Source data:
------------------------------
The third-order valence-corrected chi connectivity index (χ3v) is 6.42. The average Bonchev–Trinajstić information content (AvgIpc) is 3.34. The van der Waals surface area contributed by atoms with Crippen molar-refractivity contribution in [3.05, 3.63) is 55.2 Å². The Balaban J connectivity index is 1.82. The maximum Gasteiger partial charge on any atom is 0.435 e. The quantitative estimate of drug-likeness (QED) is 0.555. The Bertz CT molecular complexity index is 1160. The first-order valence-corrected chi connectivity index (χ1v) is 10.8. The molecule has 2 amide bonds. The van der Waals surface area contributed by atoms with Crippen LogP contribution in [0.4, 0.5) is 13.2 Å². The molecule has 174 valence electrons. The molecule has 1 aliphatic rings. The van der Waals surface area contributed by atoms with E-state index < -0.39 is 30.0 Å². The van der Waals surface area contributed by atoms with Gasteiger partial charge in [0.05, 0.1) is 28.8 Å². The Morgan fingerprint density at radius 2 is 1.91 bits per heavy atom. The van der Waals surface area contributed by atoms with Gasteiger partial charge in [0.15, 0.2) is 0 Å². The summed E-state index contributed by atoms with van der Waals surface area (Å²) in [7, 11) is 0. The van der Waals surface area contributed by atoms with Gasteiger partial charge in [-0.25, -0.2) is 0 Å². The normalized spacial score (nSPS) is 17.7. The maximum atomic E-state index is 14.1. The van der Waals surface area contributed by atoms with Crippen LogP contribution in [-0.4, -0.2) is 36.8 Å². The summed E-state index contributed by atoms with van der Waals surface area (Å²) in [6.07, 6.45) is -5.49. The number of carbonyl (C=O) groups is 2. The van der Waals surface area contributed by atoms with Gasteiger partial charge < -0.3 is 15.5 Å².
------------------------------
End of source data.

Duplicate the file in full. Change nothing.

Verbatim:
The third-order valence-corrected chi connectivity index (χ3v) is 6.42. The average Bonchev–Trinajstić information content (AvgIpc) is 3.34. The van der Waals surface area contributed by atoms with Crippen molar-refractivity contribution in [3.05, 3.63) is 55.2 Å². The Balaban J connectivity index is 1.82. The maximum Gasteiger partial charge on any atom is 0.435 e. The quantitative estimate of drug-likeness (QED) is 0.555. The Bertz CT molecular complexity index is 1160. The first-order valence-corrected chi connectivity index (χ1v) is 10.8. The molecule has 2 amide bonds. The van der Waals surface area contributed by atoms with Crippen LogP contribution in [0.4, 0.5) is 13.2 Å². The molecule has 174 valence electrons. The molecule has 1 aliphatic rings. The van der Waals surface area contributed by atoms with E-state index < -0.39 is 30.0 Å². The van der Waals surface area contributed by atoms with Gasteiger partial charge in [0.05, 0.1) is 28.8 Å². The Morgan fingerprint density at radius 2 is 1.91 bits per heavy atom. The van der Waals surface area contributed by atoms with Gasteiger partial charge in [0.15, 0.2) is 0 Å². The summed E-state index contributed by atoms with van der Waals surface area (Å²) in [7, 11) is 0. The van der Waals surface area contributed by atoms with Gasteiger partial charge in [-0.25, -0.2) is 0 Å². The normalized spacial score (nSPS) is 17.7. The maximum atomic E-state index is 14.1. The van der Waals surface area contributed by atoms with Crippen LogP contribution in [-0.4, -0.2) is 36.8 Å². The summed E-state index contributed by atoms with van der Waals surface area (Å²) in [6.07, 6.45) is -5.49. The number of carbonyl (C=O) groups is 2. The van der Waals surface area contributed by atoms with Gasteiger partial charge < -0.3 is 15.5 Å².